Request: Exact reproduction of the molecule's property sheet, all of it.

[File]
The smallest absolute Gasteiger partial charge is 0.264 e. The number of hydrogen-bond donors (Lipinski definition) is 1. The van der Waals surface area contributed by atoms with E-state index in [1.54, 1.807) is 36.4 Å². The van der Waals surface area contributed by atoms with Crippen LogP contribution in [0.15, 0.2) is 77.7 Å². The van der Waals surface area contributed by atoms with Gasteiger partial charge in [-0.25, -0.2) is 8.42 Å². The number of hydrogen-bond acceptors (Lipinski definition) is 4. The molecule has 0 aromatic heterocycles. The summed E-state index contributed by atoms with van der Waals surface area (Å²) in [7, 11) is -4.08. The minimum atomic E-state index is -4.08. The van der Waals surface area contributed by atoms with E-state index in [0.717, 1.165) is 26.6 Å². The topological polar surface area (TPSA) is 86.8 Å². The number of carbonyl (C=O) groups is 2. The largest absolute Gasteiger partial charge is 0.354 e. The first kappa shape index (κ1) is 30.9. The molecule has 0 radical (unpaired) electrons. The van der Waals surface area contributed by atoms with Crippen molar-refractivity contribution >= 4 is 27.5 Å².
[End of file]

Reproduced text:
The smallest absolute Gasteiger partial charge is 0.264 e. The number of hydrogen-bond donors (Lipinski definition) is 1. The van der Waals surface area contributed by atoms with E-state index in [1.54, 1.807) is 36.4 Å². The van der Waals surface area contributed by atoms with Crippen LogP contribution in [0.15, 0.2) is 77.7 Å². The van der Waals surface area contributed by atoms with Gasteiger partial charge in [-0.25, -0.2) is 8.42 Å². The number of hydrogen-bond acceptors (Lipinski definition) is 4. The molecule has 0 aromatic heterocycles. The summed E-state index contributed by atoms with van der Waals surface area (Å²) in [7, 11) is -4.08. The minimum atomic E-state index is -4.08. The van der Waals surface area contributed by atoms with E-state index in [0.717, 1.165) is 26.6 Å². The topological polar surface area (TPSA) is 86.8 Å². The number of carbonyl (C=O) groups is 2. The largest absolute Gasteiger partial charge is 0.354 e. The first kappa shape index (κ1) is 30.9. The molecule has 0 radical (unpaired) electrons. The van der Waals surface area contributed by atoms with Crippen molar-refractivity contribution >= 4 is 27.5 Å².